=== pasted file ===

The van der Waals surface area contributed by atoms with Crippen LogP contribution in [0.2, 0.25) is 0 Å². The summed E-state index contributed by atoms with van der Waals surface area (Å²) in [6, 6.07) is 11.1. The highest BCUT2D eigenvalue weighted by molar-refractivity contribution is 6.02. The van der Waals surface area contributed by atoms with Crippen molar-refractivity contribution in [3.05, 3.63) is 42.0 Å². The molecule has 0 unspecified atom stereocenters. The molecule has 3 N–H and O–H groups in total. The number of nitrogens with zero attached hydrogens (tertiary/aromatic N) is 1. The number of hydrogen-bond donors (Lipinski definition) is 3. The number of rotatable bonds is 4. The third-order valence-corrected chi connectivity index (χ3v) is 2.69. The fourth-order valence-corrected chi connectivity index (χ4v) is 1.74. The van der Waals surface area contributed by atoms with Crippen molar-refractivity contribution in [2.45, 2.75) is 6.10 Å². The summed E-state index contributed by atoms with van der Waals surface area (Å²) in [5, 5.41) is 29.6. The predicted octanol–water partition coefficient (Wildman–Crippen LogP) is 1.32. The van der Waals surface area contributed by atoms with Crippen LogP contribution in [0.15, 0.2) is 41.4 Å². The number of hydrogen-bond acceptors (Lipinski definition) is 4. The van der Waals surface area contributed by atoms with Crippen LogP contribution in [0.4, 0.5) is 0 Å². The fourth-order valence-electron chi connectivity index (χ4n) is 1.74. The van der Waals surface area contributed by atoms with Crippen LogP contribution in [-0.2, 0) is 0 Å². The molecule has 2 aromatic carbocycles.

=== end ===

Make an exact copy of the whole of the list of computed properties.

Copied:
The van der Waals surface area contributed by atoms with Crippen LogP contribution in [0.2, 0.25) is 0 Å². The summed E-state index contributed by atoms with van der Waals surface area (Å²) in [6, 6.07) is 11.1. The highest BCUT2D eigenvalue weighted by molar-refractivity contribution is 6.02. The van der Waals surface area contributed by atoms with Crippen molar-refractivity contribution in [3.05, 3.63) is 42.0 Å². The molecule has 0 unspecified atom stereocenters. The molecule has 3 N–H and O–H groups in total. The number of nitrogens with zero attached hydrogens (tertiary/aromatic N) is 1. The number of hydrogen-bond donors (Lipinski definition) is 3. The number of rotatable bonds is 4. The third-order valence-corrected chi connectivity index (χ3v) is 2.69. The fourth-order valence-corrected chi connectivity index (χ4v) is 1.74. The van der Waals surface area contributed by atoms with Crippen molar-refractivity contribution in [2.45, 2.75) is 6.10 Å². The summed E-state index contributed by atoms with van der Waals surface area (Å²) in [5, 5.41) is 29.6. The predicted octanol–water partition coefficient (Wildman–Crippen LogP) is 1.32. The van der Waals surface area contributed by atoms with Crippen LogP contribution in [0.15, 0.2) is 41.4 Å². The number of hydrogen-bond acceptors (Lipinski definition) is 4. The van der Waals surface area contributed by atoms with Crippen LogP contribution in [0.4, 0.5) is 0 Å². The fourth-order valence-electron chi connectivity index (χ4n) is 1.74. The van der Waals surface area contributed by atoms with Crippen LogP contribution in [-0.2, 0) is 0 Å². The molecule has 2 aromatic carbocycles.